Heterodox Economics Newsletter

Issue 281 June 07, 2021 web pdf Heterodox Economics Directory

When editing the journal-section of the Newsletter, I sometimes ask myself the following question: If I had to pick a set of mainstream journals to be featured in this Newsletter, which ones would I include? Generalizing a little, this question can be reformulated: which mainstream journals should be read by heterodox economists, if any? Some heterodox economists might argue the answer is easy as mainstream journals can be largely neglected due to some overarching criticism such as: lack of realism in assumptions, normative bias, a narrow-minded methodological mind-set, a wrong-headed ontological focus on micro-behavior when it is all about understanding economic systems or an ambiguous relation between prominent theoretical suppositions and the available empirical evidence on key questions (e.g. the impact of a minimum wage or the welfare effects of trade). While I share criticisms like these in principle, I would argue they do not justify to simply mirror the mainstream's ignorance towards heterodox forms of economic theorizing. So, let's take this question seriously for a minute or two.

The problem seems tricky as the set of journals to consider is huge and contains many candidates that could be interesting for heterodox economists for topical reasons – journals like the Review of Income and Wealth, Labour Economics or the Review of Environmental Economics and Policy would fall into this group. Other outlets might be relevant because of their applied nature, for instance, the Journal of Policy Modeling, Economic Policy, or the Oxford Review of Economic Policy. Finally, an argument can be made to look at the Big 5 journals to keep track of what's going on at the edge of mainstream discourse.

While these first intuitions all have their merits, I would eventually recommend settling on regularly inspecting the Journal of Economic Literature (JEL) as well as the Journal of Economic Perspectives (JEP). The main reason for this is that, as a heterodox economist, I would like to stay somewhat up to date with what's going on within mainstream research in general; that is, beyond the confinements of my narrower research interest. In this context, both journals do a good job in keeping me in touch with mainstream discourse without the need to become a specialist in a variety of mainstream fields. In addition, they occasionally peek over the fences and discuss important topics and issues that typically remain neglected in mainstream discourse. Examples of this can be found in the Journal of Economic Perspectives‘s 'Retrospectives' section, or the (mostly critical) reviews of heterodoxy-inspired books in the Journal of Economic Literature. Additionally, the latter sometimes features review articles which are also interesting from a heterodox standpoint (examples can be found here, here or, most recently, here).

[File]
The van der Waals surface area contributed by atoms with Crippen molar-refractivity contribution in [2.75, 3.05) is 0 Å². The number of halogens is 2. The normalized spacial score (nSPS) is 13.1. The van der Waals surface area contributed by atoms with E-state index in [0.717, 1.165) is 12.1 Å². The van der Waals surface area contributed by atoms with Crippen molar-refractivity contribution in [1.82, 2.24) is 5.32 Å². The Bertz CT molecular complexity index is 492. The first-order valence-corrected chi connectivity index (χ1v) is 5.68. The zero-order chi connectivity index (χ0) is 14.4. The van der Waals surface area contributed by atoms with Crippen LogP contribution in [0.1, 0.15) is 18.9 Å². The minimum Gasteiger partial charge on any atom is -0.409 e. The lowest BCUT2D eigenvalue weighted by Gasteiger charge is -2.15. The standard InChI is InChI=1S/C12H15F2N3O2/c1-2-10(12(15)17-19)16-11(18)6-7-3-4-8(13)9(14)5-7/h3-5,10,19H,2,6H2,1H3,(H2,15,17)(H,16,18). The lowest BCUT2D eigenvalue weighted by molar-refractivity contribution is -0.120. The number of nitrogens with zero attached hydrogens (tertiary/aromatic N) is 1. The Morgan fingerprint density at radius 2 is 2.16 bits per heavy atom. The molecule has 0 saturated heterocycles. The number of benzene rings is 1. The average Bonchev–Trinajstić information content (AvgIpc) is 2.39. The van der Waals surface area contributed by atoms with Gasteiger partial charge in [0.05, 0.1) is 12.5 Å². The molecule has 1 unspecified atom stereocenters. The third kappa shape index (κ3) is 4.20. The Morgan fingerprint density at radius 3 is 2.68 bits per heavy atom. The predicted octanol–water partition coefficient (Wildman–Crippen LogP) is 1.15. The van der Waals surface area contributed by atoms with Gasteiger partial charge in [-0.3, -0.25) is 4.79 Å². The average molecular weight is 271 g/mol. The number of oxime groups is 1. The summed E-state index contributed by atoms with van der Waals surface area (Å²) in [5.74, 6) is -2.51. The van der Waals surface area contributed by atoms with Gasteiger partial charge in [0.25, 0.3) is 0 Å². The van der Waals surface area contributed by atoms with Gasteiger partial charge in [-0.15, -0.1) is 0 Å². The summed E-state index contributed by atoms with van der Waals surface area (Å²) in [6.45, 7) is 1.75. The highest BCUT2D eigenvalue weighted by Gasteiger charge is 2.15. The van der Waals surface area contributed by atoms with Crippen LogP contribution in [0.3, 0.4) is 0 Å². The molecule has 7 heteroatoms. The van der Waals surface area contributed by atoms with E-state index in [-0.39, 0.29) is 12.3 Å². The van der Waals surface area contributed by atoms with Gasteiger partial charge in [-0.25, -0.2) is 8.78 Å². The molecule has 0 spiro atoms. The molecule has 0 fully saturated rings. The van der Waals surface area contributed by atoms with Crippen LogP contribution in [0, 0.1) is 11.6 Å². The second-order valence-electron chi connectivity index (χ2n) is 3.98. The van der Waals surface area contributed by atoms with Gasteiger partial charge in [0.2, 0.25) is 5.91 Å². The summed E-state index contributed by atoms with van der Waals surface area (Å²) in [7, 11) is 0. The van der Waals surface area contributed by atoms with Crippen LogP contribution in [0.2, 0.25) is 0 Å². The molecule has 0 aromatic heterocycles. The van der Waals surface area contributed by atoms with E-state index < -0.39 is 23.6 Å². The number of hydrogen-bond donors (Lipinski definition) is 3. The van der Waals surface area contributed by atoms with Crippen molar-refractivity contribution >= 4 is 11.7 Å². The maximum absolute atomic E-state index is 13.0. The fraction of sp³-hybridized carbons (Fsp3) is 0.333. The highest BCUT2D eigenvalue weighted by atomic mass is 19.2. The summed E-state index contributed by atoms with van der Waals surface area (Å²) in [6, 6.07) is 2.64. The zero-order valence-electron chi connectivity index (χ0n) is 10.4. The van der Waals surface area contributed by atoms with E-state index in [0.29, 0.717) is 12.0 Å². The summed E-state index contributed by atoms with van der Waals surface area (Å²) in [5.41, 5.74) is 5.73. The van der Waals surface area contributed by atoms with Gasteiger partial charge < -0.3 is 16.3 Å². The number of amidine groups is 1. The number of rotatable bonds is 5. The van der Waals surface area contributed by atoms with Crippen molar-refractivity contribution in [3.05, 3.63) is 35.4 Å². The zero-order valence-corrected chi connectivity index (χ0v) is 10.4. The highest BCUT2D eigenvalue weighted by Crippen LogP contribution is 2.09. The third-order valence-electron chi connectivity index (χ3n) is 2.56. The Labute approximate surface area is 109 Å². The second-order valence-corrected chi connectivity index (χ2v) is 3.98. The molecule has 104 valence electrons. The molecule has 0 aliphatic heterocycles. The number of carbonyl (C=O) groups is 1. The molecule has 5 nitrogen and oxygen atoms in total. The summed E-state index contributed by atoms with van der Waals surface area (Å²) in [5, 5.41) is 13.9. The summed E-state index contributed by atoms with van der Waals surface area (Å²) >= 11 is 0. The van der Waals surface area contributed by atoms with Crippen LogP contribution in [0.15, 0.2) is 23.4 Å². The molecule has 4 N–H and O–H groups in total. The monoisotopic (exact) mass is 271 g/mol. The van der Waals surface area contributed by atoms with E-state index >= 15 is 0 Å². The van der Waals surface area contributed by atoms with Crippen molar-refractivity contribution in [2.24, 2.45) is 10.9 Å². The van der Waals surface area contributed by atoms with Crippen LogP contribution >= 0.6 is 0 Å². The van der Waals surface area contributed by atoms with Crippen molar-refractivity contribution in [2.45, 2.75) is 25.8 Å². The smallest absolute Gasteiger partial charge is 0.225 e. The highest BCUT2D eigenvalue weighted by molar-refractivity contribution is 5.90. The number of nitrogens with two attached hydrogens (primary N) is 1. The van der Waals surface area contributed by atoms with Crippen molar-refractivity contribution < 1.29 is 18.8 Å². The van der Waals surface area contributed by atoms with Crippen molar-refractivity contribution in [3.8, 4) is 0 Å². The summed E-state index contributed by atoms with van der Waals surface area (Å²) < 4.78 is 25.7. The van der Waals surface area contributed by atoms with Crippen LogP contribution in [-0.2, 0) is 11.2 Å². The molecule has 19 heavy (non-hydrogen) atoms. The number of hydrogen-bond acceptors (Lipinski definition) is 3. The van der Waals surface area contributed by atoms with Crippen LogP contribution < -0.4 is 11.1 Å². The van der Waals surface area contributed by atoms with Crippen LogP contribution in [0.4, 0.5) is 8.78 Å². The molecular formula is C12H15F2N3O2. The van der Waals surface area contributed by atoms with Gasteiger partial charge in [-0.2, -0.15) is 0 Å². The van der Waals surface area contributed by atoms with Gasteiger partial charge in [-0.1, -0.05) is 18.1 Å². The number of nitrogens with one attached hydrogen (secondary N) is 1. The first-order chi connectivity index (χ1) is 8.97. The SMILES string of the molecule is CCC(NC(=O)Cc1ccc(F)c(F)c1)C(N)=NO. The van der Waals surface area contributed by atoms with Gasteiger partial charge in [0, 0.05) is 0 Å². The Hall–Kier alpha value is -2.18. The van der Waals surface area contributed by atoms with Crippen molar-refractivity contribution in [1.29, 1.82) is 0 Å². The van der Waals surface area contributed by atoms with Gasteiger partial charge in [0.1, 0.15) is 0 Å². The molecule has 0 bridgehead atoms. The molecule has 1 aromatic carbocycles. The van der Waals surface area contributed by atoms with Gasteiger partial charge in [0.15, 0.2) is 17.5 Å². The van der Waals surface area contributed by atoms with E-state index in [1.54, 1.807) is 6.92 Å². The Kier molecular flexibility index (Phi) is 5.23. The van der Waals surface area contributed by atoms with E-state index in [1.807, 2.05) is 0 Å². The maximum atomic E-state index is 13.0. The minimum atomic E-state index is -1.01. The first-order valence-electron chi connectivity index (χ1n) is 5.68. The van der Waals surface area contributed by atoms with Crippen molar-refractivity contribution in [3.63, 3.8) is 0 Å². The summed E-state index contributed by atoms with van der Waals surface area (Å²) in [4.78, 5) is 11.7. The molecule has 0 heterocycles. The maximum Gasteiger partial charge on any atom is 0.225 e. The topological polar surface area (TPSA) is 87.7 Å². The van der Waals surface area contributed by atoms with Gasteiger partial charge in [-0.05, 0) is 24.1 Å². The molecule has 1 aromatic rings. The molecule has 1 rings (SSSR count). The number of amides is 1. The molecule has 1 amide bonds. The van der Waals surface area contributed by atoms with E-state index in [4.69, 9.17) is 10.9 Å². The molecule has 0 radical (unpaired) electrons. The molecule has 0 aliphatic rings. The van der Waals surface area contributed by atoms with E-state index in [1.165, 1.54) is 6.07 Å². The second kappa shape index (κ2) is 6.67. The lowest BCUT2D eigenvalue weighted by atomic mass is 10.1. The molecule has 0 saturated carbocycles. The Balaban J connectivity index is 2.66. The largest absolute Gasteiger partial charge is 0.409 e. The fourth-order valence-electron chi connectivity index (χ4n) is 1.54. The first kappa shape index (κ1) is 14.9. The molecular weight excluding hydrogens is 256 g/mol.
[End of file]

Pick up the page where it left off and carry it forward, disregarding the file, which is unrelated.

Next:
If I had to select a third journal for inclusion, I would probably go for including the AER Papers & Proceedings Issue that's published once a year based on the contributions at the ASSA-conference. Like JEP & JEL, these issues provide a good overview of current debates and are also topically and conceptually more diverse than an average issue of the AER. Focusing on these three outlets seems somewhat efficient: it allows you to loosely track many issues and debates, which makes it easier to establish some ties between your own work and mainstream discourse while not being too demanding in terms of time and attention devoted.

Maybe these elaborations are helpful for organizing your own reading schedule or maybe you would want to challenge my suggestion. In any case, you can contact the Newsletter's team anytime at newsletter@heterodoxnews.com to share your thoughts, comments and suggestions.

All the best,


© public domain

Table of contents

Call for Papers

14th History of Recent Economics (HISRECO) Conference (Nov. 2020, Angers/online)

5-6 November 2020 | Angers, France/online

The fourteenth History of Recent Economics Conference (HISRECO) will be held at the ESSCASchool of management, Angers (France) on 05-06 November 2020. In case of Covid restrictions, the conference will be online. Since 2007, HISRECO has brought together researchers from various backgrounds to study the history of economics in the postwar period. The increasing availability of archival materials, along with the development of new perspectives inherited from the larger history and sociology of knowledge, has helped to provide insightful histories of the development of recent economic practices, ideas, and techniques. In particular, this area of research offers good opportunities to young scholars who are interested in interdisciplinary approaches to the history of economics.

We invite researchers in the history of postwar economics and related fields to submit a paper proposal of no more than 800 words. Paper proposals that use approaches from the history and sociology of science, or cultural and science studies will be particularly appreciated. Proposals should be sent electronically (as a pdf file) to Matthieu Ballandonne (matthieu.ballandonne@essca.fr) by June 30. Successful applicants will be informed by July 12. To foster discussions during the conference, full drafts will have to be sent by October 22.

Please find more information on the offical website.

Submission Deadline: 30 June 2020

2nd European MMT conference 2021 (Sept. 2021, Berlin)

13-15 September 2021 | Free University Berlin, Germany

Conference Theme: "Economic policy in a post-pandemic world"